The Culturalist

Dear Culturalist: I Get Sloshed at Art Openings

By Onya Ganja

Dear Culturalist: I Get Sloshed at Art Openings

Dear Culturalist,
My wife and I love to attend art exhibition openings, but we tend to drink a lot of wine at them. Is it bad to get a little drunk at exhibitions? We always tip the servers!

A little drunk off a lot of wine, eh? Something makes me think you might be under-exaggerating. I have good news for you, though, it is not bad to get intoxicated at exhibitions, especially if the booze is free. Nothing could be worse than an art show filled with somber sober people gently nodding at the paintings they like or think they should like. Mixing art with mind-altering substances conforms to social norms rather than violates them. The only exception is if you are attending one of my mother’s watercolor art shows, where there is nothing more than tea and cookies, and to my dismay, the cookies have never been made with my friend Mary Jane.

A boring opening is dreadful indeed. I think any artist other than my mom would appreciate it if you got so drunk that you took all your clothes off and screamed fairly nonsensical love poems at their art on display. Then everyone would remember the opening and, more than likely, the art. Hell, if you can’t get plastered at an art show, I do not know where you can. Other than bars or weddings or under the bridge where all the men without homes party on Saturday nights.

Just live your life, man, however you see fit. Stop worrying about what people think of your consumption of substances to the degree of caring enough to write an advice columnist about it. You can never make everyone happy. Also, they shouldn’t serve alcohol if they do not want there to be alcoholic-drink-fueled people at their event.

Let’s pretend art openings are raccoons, a whole pack of them. If a pack of raccoons tried to sell me a glass of wine, I’d assume they would be pleased if I got drunk. If the same pack of furry-masked-bandits with human-like-hands offered me free drinks all night, I’d assume they were trying to get me wasted. Same logic applies to art exhibitions, weddings and the vagrant parties under the bridge.

Whenever you start to feel guilty about your blood alcohol content at an opening, remind yourself of the motive behind the free sauce flowing. Sometimes drunk people take other people home with them that they certainly wouldn’t if they were clear headed. The organizers of art exhibitions offer free spirits with the unbridled optimism that someone will get drunk and wake up next to an overpriced painting and have no one to blame but themselves.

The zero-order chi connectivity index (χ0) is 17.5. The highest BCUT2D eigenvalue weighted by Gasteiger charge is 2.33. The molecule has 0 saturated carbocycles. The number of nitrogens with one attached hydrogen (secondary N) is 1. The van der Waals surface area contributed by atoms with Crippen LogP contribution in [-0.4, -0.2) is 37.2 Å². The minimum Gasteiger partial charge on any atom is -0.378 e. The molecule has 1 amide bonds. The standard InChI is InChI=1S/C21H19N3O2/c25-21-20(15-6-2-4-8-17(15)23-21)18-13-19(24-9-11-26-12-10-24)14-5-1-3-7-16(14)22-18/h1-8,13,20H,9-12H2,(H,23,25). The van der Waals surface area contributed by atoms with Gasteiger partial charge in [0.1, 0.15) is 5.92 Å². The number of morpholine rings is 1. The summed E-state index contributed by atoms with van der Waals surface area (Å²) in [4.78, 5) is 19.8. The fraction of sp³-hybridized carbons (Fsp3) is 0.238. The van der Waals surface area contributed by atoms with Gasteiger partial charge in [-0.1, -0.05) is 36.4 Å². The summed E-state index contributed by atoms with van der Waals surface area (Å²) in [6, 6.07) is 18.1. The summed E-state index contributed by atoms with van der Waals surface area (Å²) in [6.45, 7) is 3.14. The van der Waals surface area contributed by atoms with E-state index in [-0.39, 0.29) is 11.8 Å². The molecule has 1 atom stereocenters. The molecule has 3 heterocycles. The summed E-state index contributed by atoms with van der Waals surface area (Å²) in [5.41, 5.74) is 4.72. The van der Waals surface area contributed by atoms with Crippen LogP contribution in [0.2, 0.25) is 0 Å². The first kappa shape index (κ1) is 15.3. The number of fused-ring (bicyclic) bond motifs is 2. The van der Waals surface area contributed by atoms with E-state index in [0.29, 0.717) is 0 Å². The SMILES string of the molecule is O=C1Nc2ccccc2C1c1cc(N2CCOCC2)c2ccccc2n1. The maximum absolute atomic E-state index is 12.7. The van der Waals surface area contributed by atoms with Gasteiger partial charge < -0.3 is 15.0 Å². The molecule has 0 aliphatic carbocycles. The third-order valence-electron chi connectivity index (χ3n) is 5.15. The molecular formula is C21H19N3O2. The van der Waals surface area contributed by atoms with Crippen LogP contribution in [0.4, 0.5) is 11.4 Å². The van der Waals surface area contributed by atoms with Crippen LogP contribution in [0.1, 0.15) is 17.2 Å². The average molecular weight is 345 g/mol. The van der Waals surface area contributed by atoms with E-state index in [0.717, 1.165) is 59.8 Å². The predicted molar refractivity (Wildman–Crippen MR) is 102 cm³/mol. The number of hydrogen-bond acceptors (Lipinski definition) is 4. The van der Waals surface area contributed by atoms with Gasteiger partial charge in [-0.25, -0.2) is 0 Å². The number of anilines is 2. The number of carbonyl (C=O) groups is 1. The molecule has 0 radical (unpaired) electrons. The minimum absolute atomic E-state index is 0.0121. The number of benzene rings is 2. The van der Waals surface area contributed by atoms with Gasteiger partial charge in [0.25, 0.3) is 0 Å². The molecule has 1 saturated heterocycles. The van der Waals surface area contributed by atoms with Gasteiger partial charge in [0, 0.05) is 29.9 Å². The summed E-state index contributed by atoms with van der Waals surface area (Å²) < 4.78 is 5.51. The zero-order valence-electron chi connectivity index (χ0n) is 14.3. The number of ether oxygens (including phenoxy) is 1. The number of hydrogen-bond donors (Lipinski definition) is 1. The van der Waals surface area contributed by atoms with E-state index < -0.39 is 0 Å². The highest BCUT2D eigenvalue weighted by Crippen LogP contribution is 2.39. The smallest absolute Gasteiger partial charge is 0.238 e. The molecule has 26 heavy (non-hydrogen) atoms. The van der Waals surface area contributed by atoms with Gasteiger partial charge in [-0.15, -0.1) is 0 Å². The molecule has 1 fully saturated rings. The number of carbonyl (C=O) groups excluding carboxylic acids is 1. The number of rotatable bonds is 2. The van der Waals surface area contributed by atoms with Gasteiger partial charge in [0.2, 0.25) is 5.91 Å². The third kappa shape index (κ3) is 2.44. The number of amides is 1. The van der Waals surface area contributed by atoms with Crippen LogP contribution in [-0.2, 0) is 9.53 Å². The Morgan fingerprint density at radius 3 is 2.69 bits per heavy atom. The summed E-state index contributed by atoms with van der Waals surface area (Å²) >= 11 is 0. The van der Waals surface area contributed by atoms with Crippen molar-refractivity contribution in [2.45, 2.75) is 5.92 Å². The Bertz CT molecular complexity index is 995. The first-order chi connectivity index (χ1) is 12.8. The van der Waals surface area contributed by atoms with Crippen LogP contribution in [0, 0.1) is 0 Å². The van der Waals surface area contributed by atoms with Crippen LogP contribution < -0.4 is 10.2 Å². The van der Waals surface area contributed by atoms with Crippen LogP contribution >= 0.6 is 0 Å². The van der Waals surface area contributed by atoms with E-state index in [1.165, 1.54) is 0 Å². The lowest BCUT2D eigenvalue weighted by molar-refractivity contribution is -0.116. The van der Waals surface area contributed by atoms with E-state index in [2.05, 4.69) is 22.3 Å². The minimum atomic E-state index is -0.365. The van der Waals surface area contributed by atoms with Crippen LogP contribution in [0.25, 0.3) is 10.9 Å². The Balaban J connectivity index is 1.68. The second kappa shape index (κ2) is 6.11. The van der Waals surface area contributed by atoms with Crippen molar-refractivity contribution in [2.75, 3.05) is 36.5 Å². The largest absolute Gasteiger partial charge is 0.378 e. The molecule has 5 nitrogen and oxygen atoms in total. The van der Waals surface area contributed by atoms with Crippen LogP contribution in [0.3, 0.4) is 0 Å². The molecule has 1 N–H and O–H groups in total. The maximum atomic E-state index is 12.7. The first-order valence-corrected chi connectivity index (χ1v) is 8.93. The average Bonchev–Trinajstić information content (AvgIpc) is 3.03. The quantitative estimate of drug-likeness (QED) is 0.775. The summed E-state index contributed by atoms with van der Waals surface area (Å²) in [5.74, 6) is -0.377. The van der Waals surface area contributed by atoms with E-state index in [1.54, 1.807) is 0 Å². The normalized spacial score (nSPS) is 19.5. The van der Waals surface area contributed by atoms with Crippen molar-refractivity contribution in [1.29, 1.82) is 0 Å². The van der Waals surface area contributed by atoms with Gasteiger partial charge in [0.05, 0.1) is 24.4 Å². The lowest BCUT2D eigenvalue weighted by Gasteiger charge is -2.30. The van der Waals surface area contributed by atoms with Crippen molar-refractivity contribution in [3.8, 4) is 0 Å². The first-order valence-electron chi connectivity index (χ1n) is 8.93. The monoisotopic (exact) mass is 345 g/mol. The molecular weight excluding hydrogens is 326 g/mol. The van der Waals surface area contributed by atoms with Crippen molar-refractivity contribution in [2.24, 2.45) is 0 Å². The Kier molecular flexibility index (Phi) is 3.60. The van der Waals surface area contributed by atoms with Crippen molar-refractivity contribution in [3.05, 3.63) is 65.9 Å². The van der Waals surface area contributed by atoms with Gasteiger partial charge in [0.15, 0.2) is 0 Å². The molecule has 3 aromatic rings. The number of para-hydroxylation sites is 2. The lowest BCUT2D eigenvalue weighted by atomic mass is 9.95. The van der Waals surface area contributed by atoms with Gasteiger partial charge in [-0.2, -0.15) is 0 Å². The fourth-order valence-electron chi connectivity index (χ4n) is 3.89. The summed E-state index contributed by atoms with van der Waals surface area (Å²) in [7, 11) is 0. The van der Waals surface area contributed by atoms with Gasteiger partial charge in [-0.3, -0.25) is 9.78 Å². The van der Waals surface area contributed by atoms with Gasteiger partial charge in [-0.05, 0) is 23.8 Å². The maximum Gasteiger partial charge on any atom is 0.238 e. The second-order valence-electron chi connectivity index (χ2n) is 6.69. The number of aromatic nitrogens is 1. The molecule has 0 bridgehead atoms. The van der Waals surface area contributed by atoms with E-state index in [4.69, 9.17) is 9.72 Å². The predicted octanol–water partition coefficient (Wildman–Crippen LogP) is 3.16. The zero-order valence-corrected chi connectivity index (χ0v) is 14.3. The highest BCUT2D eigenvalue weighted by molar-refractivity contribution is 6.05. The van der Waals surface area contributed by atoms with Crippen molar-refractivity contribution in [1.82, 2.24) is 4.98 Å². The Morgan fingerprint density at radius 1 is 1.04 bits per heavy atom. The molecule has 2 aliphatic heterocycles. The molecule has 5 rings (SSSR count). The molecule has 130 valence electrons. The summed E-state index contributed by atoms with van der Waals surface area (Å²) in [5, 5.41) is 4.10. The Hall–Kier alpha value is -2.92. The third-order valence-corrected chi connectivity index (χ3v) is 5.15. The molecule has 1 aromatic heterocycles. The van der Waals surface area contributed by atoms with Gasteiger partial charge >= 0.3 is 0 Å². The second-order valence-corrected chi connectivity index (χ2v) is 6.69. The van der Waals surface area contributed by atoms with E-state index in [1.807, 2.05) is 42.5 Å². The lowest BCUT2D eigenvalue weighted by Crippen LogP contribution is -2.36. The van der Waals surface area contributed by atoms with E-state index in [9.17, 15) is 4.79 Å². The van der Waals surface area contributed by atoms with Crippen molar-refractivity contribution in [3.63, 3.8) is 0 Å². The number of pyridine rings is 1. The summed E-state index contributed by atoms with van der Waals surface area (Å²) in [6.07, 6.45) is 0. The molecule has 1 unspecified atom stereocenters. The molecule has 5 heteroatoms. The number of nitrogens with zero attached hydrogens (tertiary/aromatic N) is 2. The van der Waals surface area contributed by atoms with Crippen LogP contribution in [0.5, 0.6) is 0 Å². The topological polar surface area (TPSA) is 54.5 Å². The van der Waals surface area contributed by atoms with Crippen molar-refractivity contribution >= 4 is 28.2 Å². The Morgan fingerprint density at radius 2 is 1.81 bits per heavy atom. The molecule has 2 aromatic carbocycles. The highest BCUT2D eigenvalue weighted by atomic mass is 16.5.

In summation, I think you should continue to drink at art openings. You clearly want to, and until they kick you out for one reason or another, it is safe to assume the people who put the shows on are pleased with you getting rather tipsy. Feels like a solid yes to getting a little drunk to me. There is a possibility someone attending the show will be unimpressed with you, but as I said, you must live your life.

There are people in the world who both fear and loathe consciousness alterations, but who cares what they think. You’ll be able to spot them at the openings because they will be the people with frowns on their faces. They will also quite likely be slowly shaking their heads at you with disapproval radiating from their beady, soulless eyes with no hint of red in them. Just avoid these people at all cost or thoroughly enjoy making them uncomfortable.

Lastly, I feel I have a duty to offer a suggestion if you are getting plastered at exhibitions frequently enough that your work, home or social life is getting chaotic. Or if you tend to do things when you are drunk that are problematic, such as projectile vomiting on expensive paintings you then have to buy and can’t afford. I’d simply suggest getting a new hobby, and of course, laying off the liquor and smoking more weed instead.

Image by Shag.

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